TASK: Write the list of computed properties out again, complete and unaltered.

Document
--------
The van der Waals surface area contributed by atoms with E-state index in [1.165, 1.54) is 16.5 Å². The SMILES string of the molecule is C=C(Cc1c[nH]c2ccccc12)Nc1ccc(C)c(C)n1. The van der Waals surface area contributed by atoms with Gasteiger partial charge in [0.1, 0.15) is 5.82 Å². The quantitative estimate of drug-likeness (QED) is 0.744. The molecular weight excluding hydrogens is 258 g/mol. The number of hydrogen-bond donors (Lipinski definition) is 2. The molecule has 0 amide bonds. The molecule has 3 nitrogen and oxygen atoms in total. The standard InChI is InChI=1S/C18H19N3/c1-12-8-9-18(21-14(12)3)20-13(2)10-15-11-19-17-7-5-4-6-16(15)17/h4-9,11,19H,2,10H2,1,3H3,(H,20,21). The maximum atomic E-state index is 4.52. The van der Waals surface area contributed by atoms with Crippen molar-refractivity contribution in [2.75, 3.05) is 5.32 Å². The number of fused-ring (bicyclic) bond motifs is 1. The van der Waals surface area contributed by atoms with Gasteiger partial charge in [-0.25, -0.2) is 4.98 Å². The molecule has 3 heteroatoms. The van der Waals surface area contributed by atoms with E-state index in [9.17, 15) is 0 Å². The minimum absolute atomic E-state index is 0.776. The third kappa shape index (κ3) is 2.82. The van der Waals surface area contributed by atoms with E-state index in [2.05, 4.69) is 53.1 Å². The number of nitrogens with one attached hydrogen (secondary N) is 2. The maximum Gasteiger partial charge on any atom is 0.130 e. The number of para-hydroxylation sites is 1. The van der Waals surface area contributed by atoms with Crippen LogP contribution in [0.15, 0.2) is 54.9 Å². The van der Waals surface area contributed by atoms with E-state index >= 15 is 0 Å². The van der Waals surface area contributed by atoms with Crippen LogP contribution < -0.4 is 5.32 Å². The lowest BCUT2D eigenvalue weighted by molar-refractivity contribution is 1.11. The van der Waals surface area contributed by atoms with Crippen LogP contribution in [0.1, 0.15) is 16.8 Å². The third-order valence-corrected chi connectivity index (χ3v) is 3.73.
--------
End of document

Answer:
The van der Waals surface area contributed by atoms with E-state index in [1.165, 1.54) is 16.5 Å². The SMILES string of the molecule is C=C(Cc1c[nH]c2ccccc12)Nc1ccc(C)c(C)n1. The van der Waals surface area contributed by atoms with Gasteiger partial charge in [0.1, 0.15) is 5.82 Å². The quantitative estimate of drug-likeness (QED) is 0.744. The molecular weight excluding hydrogens is 258 g/mol. The number of hydrogen-bond donors (Lipinski definition) is 2. The molecule has 0 amide bonds. The molecule has 3 nitrogen and oxygen atoms in total. The standard InChI is InChI=1S/C18H19N3/c1-12-8-9-18(21-14(12)3)20-13(2)10-15-11-19-17-7-5-4-6-16(15)17/h4-9,11,19H,2,10H2,1,3H3,(H,20,21). The maximum atomic E-state index is 4.52. The van der Waals surface area contributed by atoms with Crippen molar-refractivity contribution in [2.75, 3.05) is 5.32 Å². The number of fused-ring (bicyclic) bond motifs is 1. The van der Waals surface area contributed by atoms with Gasteiger partial charge in [-0.25, -0.2) is 4.98 Å². The molecule has 3 heteroatoms. The van der Waals surface area contributed by atoms with E-state index in [9.17, 15) is 0 Å². The minimum absolute atomic E-state index is 0.776. The third kappa shape index (κ3) is 2.82. The van der Waals surface area contributed by atoms with E-state index in [2.05, 4.69) is 53.1 Å². The number of nitrogens with one attached hydrogen (secondary N) is 2. The maximum Gasteiger partial charge on any atom is 0.130 e. The number of para-hydroxylation sites is 1. The van der Waals surface area contributed by atoms with Crippen LogP contribution in [0.15, 0.2) is 54.9 Å². The van der Waals surface area contributed by atoms with E-state index >= 15 is 0 Å². The van der Waals surface area contributed by atoms with Crippen LogP contribution < -0.4 is 5.32 Å². The lowest BCUT2D eigenvalue weighted by molar-refractivity contribution is 1.11. The van der Waals surface area contributed by atoms with Crippen LogP contribution in [0.1, 0.15) is 16.8 Å². The third-order valence-corrected chi connectivity index (χ3v) is 3.73.